Monday, February 14, 2011

Romance in a Single Bite: A St. Valentine's Day Tale

“What is love if not the language of the heart?” “My soul is a furnace of love: stoke it to the full.” “A loving heart is forever young.”

     You carefully unwrap the silver foil. Then, as you savor the silky richness of a Perugina Baci in your mouth, you smooth the wrinkles from the crumpled inner wrapping. Written on parchment in four languages is your own personal love message, vestige of the clandestine love affair that is one of Italy’s most romantic tales. After all, baci in Italian means kisses.
    Valentine's Day in Umbria reminds us two different lovers:  St. Valentine, from Terni, whose love affair with his jailer's daughter cast a permanent haze of romance over Umbria, and Luisa Spagnoli, who might have breathed a little too deeply of that pheramone-permeated air. 

Luisa was a beautiful and determined woman who married a poor young man from Umbria around 1900. The two struggled to buy a machine to make candy confetti, the sugared almonds popular at Italian weddings and other celebrations, which they installed in one tiny room in Perugia. Eventually, to enlarge their business, they needed a partner. That’s when the young Giovanni Buitoni, heir to the Perugina company, entered the picture. In 1907, two men and one compelling woman began to work together, setting the stage for romantic combustion.

Luisa was the confectionary genius who created the Baci, using whipped milk chocolate blended with chopped hazelnuts, topped with a whole hazelnut and coated with rich dark chocolate. Her creation, originally called cazzotti (a "punch" of chocolate), is whispered to have been inspired by the steamy illicit love affair she carried on with her business partner, Giovanni Buitoni, under the nose of her husband.

As the story goes, Luisa contrived secret ways to communicate with her lover. Luisa sent baci to both Giovanni and her husband to sample in their offices, but only Giovanni received the poetic love notes she wrapped around each candy. From the introduction of the baci on Valentine’s Day in 1922 to this day, every piece comes wrapped in a message of romance. (There’s also a rumor about the breast shape of the baci. . . . )

The story of Luisa and Giovanni’s affair lives on, as does the legend of St. Valentine. Not only are the candies themselves a memorial to their love, but the advertising for Baci for almost a century has centered around a passionately embracing couple. Marketing posters feature a passionate embrace between two lovers. Are they Luisa and Giovanni? Who else could they be? In the 1920s, Federico Seneca, the designer, called them “The Lovers,” which he based on the Hayez painting of the same name. War weary, people needed romance and, after all, chocolate and romantic love are closely linked.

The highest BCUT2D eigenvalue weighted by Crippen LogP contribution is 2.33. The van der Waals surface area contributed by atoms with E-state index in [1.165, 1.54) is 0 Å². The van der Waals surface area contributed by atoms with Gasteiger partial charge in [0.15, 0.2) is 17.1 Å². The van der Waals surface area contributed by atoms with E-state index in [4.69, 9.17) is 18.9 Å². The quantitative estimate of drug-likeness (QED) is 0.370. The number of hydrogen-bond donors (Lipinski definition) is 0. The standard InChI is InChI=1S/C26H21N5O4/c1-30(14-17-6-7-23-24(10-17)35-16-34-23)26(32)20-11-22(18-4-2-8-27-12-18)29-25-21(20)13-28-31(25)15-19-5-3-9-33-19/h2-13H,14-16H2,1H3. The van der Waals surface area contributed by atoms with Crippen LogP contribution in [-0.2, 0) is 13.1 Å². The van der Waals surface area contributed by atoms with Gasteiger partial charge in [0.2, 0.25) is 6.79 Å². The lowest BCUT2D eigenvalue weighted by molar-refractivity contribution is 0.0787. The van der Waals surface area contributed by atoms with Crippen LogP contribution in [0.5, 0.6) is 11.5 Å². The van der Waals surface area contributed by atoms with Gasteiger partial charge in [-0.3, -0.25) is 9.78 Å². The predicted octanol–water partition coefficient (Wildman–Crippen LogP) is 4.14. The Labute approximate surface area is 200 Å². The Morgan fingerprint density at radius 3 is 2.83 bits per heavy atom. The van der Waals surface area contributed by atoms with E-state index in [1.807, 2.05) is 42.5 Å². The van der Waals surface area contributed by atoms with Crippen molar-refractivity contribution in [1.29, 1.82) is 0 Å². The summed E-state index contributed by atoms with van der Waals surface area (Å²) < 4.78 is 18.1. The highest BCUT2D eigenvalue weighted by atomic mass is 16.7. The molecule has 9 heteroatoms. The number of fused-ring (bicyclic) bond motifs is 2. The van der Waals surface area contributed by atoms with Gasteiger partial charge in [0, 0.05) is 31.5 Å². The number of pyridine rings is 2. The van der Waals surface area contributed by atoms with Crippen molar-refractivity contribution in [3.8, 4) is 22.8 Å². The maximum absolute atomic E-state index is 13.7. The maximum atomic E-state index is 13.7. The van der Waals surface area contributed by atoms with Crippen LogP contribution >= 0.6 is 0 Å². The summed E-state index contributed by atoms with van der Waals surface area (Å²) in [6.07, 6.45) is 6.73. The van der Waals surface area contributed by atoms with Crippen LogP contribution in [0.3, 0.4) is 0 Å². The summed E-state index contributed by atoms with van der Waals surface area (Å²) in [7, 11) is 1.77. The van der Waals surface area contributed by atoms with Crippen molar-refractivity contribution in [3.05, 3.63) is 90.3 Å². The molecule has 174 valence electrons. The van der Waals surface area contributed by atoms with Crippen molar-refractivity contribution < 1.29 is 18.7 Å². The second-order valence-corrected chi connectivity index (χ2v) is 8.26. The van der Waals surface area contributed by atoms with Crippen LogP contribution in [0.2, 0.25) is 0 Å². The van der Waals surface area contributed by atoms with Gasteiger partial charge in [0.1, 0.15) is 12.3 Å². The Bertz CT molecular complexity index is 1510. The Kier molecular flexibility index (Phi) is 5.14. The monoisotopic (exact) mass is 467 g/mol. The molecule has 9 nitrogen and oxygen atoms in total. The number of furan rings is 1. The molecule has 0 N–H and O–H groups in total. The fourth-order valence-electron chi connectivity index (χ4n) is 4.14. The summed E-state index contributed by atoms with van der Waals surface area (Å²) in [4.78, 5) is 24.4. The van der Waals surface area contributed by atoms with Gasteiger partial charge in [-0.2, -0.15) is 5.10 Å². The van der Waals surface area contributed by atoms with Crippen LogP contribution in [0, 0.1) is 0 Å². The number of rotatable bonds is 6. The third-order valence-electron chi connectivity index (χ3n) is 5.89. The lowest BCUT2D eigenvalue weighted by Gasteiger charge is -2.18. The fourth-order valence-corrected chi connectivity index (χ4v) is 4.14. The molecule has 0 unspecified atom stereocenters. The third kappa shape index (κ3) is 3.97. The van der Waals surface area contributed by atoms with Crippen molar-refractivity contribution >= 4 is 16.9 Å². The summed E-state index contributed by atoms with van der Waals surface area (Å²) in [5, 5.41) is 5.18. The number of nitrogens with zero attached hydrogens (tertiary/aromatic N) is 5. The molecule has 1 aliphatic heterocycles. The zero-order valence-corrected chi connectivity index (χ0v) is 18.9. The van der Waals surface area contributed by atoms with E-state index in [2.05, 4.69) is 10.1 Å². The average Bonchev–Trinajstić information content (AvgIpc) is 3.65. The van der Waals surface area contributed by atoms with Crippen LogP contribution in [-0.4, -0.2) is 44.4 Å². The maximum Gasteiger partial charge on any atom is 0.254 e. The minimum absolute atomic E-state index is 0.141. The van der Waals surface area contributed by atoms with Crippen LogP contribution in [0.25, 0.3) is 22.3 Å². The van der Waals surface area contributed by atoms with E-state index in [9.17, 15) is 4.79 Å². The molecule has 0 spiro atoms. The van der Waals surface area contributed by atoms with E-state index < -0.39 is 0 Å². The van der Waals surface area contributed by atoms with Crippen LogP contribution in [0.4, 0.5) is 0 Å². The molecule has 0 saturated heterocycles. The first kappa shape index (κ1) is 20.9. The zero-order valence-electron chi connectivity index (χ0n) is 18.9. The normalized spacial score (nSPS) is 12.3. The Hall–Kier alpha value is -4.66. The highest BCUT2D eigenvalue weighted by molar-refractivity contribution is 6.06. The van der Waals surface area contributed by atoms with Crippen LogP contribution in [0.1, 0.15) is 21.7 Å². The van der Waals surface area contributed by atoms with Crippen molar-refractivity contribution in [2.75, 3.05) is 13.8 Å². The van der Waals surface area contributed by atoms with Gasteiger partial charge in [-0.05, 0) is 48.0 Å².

The history of the Baci is immortalized at the Museo Storico (museum) at the Nestle Perugina in San Sisto near Perugia. The Aztec upper classes first enjoyed chocolate as a bitter drink, sometimes flavored by red peppers; then the Spanish, who brought cocoa beans to Europe, discovered that sugar enhances chocolate’s flavor. In the 16th century, the physician to the Spanish king Philip II used chocolate as a fever reducer. By the mid-seventeenth century, the Italian scientist and de Medici physician Francesco Redi combined drinking chocolate with ambergris and musk, which must have been horrible. Later, chocolate was found by clever murderers to be a good way to conceal the taste of poison.

In early 19th century Netherlands, Coenraad Van Houten invented a way to use hydraulic pressure to turn chocolate into a hard cake. His process, called “Dutching”, made it possible to turn chocolate from a drink to a confection. Thank you, Coenraad, from lovers of candy bars everywhere.

On a day when the Perugina factory is in production, the compelling aroma of chocolate consumes both mind and body. The resulting primal urge can only be satisfied by – what else? -- baci. Fortunately, they are for sale in the museum shop, along with posters of embracing lovers. The displays include TV commercials from the fifties and sixties, including one with Frank Sinatra singing the praises of Baci.

Luisa Spagnoli didn’t stop with chocolate. She went on to found a fashion company based on wool spun from angora goats. Today more than 150 Luisa Spagnoli stores cover Italy, while Luisa’s chocolate is sold around the world and dark chocolate is still called “Luisa” in Perugia.

copyright Sharri Whiting Umbria Bella 2008 and 2011

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